The simplest calculation is to Multiply how many desks you have times 5 (days/week). That gives you the TOTAL number of days you can sell per week. So for 10 desks x 5 days you have 50 days per week to sell. Let’s say you get 10 people who want full time memberships. That’s your capacity. If they’re all flex desks you can start to play around with overselling memberships like a gym. Maybe you can handle 13 full time members at 10 desks b/c I have never found a member that uses 100% of a full time membership.

Other numbers:

We have 58 members right now in a total of 2,500 ft2 (48 ft2/person). Half of those members are in 7 private offices, which probably take 40% of my total square footage. The other 26 members are all sharing the 10 desks upstairs in addition to 7 other places (closets turned into workspaces, chairs on stair landings, patio, living room and kitchen) they can work throughout the building so I could cram 17 flex deskers in here at any given moment but I keep my number around 10-11 per day. Cohere’s members are highly engaged and tend to use most of their membership allowance which drives down how much I can oversell memberships.

On Tuesday, April 25, 2017 at 7:50:08 PM UTC-6, Kevin Haggerty wrote:

How did you guys determine where to cap number of memberships, etc, since the building is used at different times by different people? Hope my question makes sense. :slight_smile:

Visit this forum on the web at http://discuss.coworking.com


You received this message because you are subscribed to the Google Groups “Coworking” group.

To unsubscribe from this group and stop receiving emails from it, send an email to [email protected].

For more options, visit https://groups.google.com/d/optout.

I’d like to add that square footage calculations can vary and mislead. For example, some markets list, say, 5000 “rentable sf” but that might include a proportional share of common areas in the overall building. Others list 5000sf plus a load factor, say, 30%.

···

Focus on usable or net square footage. That’s the space most would consider as “their space”, without hidden HVAC shafts, cavity space, etc.

FYI, gross sf is slightly misleading, up to 5-10% off because they include wall thicknesses that you can’t occupy.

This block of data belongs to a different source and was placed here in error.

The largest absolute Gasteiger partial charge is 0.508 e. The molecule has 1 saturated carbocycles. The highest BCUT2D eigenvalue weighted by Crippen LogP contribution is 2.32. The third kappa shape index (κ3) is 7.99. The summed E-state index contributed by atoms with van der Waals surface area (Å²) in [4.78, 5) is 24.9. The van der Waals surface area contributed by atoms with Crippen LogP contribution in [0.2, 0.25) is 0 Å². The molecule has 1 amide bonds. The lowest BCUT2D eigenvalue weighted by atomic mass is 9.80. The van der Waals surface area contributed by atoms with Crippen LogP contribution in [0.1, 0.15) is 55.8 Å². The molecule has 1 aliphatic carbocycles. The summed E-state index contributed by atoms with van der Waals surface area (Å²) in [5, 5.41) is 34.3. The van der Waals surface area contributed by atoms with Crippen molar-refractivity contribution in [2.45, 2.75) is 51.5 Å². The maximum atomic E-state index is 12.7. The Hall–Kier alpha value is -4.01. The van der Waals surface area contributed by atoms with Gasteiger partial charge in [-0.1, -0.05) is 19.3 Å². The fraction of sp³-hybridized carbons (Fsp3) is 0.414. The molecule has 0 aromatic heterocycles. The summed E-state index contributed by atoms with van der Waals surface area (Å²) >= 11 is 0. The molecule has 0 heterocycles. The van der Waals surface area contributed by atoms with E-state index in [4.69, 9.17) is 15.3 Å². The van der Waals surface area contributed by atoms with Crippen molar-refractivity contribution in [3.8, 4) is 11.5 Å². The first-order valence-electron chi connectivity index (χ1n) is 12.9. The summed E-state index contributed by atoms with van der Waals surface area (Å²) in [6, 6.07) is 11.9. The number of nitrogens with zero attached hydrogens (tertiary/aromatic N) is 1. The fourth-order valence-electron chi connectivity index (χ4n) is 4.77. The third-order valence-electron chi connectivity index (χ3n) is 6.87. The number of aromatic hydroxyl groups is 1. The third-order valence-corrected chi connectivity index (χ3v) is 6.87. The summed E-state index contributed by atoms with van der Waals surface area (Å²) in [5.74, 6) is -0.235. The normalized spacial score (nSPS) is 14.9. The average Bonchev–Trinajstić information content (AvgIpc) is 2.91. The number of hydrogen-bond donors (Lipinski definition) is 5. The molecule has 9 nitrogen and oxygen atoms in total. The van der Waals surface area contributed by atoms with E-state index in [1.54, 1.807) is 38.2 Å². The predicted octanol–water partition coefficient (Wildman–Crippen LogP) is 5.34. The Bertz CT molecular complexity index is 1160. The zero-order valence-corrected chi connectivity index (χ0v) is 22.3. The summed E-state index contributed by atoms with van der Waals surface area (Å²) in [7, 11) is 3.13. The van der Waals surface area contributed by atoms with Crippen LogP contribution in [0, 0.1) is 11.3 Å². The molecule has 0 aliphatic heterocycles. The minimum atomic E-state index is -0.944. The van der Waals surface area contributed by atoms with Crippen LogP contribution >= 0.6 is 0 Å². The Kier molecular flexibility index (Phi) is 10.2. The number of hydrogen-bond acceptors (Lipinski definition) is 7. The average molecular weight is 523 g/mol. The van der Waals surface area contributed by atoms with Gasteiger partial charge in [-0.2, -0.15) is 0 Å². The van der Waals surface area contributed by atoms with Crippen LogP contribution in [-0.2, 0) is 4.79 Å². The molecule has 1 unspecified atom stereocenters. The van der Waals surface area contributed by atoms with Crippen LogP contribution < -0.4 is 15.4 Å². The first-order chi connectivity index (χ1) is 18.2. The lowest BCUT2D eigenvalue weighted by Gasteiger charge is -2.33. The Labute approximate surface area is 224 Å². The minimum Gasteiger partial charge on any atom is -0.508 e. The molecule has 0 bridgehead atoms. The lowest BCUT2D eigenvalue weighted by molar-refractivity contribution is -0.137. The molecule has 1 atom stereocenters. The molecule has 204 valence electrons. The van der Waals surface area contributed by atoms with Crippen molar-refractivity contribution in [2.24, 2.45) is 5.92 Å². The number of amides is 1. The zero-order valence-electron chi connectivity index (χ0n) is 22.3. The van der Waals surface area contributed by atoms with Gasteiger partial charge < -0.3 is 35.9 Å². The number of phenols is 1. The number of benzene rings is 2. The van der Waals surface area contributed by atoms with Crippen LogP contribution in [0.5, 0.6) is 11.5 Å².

Jerome, architect

www.BLANKSPACES.com

On Apr 27, 2017, at 8:40 AM, Angel Kwiatkowski [email protected] wrote:

Correct, you claim 28ft2 as your work area but can then wander another 1,200ft2 of common areas throughout the day. Those number are super estimated as I’ve never measured the footage of our hallways, kitchen or patio.

On Thursday, April 27, 2017 at 9:34:01 AM UTC-6, Alex Hillman wrote:

Yes yes yes - look at Angel’s numbers.

I also really love the “total number of people/days you can sell per week” model. It’s absolutely the most realistic. Also, in practice, we’ve learned that it’s valuable to track the number of unused desks on a daily basis (even if it’s a rough count) so you know how often (and on which days) you get close to capacity. This it gives you a number where worst case scenario is that you start a waiting list for higher-usage levels of membership. We often have a waiting list for full time spots, and occasionally put a temporary waiting list on our 3 day a week plans to make sure that we’re not oversold to the point where someone might not have a desk.

I have 10 desks in 288 ft2 (28 ft2 per person) where we comfortably cowork so that kind of blows the 100 ft2 thing out of the water.

Just to clarify this - it sounds like dense areas of desks are also balanced with common areas (patio, living room, kitchen, etc), right? I only recommend the 100 ft2 thing as a starting point because it’s doable. And if you can achieve more density and be comfortable, your numbers are only going to improve. I always try to estimate on the conservative side vs the optimal side.